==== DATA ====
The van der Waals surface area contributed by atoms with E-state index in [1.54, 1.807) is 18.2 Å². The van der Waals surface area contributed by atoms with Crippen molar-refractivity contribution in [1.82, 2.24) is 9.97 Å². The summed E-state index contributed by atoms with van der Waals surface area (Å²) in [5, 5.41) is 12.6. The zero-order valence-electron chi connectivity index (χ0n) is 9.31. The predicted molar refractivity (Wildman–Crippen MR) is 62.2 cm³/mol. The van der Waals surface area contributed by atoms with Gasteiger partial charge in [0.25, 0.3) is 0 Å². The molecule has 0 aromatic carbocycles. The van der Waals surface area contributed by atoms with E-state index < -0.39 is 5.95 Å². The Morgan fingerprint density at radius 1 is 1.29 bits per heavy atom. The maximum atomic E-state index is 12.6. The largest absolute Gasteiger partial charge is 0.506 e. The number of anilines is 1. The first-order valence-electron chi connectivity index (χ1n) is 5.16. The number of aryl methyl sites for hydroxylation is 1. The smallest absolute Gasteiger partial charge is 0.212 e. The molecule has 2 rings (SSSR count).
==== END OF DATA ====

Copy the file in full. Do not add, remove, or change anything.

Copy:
The van der Waals surface area contributed by atoms with E-state index in [1.54, 1.807) is 18.2 Å². The van der Waals surface area contributed by atoms with Crippen molar-refractivity contribution in [1.82, 2.24) is 9.97 Å². The summed E-state index contributed by atoms with van der Waals surface area (Å²) in [5, 5.41) is 12.6. The zero-order valence-electron chi connectivity index (χ0n) is 9.31. The predicted molar refractivity (Wildman–Crippen MR) is 62.2 cm³/mol. The van der Waals surface area contributed by atoms with Gasteiger partial charge in [0.25, 0.3) is 0 Å². The molecule has 0 aromatic carbocycles. The van der Waals surface area contributed by atoms with E-state index < -0.39 is 5.95 Å². The Morgan fingerprint density at radius 1 is 1.29 bits per heavy atom. The maximum atomic E-state index is 12.6. The largest absolute Gasteiger partial charge is 0.506 e. The number of anilines is 1. The first-order valence-electron chi connectivity index (χ1n) is 5.16. The number of aryl methyl sites for hydroxylation is 1. The smallest absolute Gasteiger partial charge is 0.212 e. The molecule has 2 rings (SSSR count).